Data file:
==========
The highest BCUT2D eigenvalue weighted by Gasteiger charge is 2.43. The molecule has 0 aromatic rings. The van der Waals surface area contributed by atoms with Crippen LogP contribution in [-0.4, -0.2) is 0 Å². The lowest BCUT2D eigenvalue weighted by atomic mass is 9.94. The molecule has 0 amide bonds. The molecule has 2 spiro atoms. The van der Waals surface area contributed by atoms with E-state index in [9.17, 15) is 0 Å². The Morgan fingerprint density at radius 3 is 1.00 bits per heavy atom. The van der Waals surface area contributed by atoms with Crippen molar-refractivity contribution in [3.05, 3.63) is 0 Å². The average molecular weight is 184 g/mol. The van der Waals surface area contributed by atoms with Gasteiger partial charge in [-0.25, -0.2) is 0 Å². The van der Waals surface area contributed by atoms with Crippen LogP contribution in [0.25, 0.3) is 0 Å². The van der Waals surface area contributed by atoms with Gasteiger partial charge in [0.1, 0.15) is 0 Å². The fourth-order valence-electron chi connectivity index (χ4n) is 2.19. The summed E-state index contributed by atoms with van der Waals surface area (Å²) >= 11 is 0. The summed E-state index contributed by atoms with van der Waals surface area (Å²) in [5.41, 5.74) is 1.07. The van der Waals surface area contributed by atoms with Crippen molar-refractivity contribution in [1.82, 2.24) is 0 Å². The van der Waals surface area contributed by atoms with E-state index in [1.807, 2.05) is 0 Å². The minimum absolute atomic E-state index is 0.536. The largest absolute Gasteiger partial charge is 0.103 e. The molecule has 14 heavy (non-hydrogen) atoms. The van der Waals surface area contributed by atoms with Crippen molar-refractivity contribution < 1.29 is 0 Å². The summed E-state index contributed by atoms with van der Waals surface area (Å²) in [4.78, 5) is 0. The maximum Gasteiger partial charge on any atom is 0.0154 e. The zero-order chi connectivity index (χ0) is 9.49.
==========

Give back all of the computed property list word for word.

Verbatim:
The highest BCUT2D eigenvalue weighted by Gasteiger charge is 2.43. The molecule has 0 aromatic rings. The van der Waals surface area contributed by atoms with Crippen LogP contribution in [-0.4, -0.2) is 0 Å². The lowest BCUT2D eigenvalue weighted by atomic mass is 9.94. The molecule has 0 amide bonds. The molecule has 2 spiro atoms. The van der Waals surface area contributed by atoms with E-state index in [9.17, 15) is 0 Å². The Morgan fingerprint density at radius 3 is 1.00 bits per heavy atom. The van der Waals surface area contributed by atoms with Crippen molar-refractivity contribution in [3.05, 3.63) is 0 Å². The average molecular weight is 184 g/mol. The van der Waals surface area contributed by atoms with Gasteiger partial charge in [-0.25, -0.2) is 0 Å². The van der Waals surface area contributed by atoms with Crippen LogP contribution in [0.25, 0.3) is 0 Å². The van der Waals surface area contributed by atoms with Gasteiger partial charge in [0.1, 0.15) is 0 Å². The fourth-order valence-electron chi connectivity index (χ4n) is 2.19. The summed E-state index contributed by atoms with van der Waals surface area (Å²) >= 11 is 0. The summed E-state index contributed by atoms with van der Waals surface area (Å²) in [5.41, 5.74) is 1.07. The van der Waals surface area contributed by atoms with Crippen molar-refractivity contribution in [1.82, 2.24) is 0 Å². The van der Waals surface area contributed by atoms with E-state index in [1.807, 2.05) is 0 Å². The minimum absolute atomic E-state index is 0.536. The largest absolute Gasteiger partial charge is 0.103 e. The molecule has 14 heavy (non-hydrogen) atoms. The van der Waals surface area contributed by atoms with Crippen molar-refractivity contribution < 1.29 is 0 Å². The summed E-state index contributed by atoms with van der Waals surface area (Å²) in [4.78, 5) is 0. The maximum Gasteiger partial charge on any atom is 0.0154 e. The zero-order chi connectivity index (χ0) is 9.49.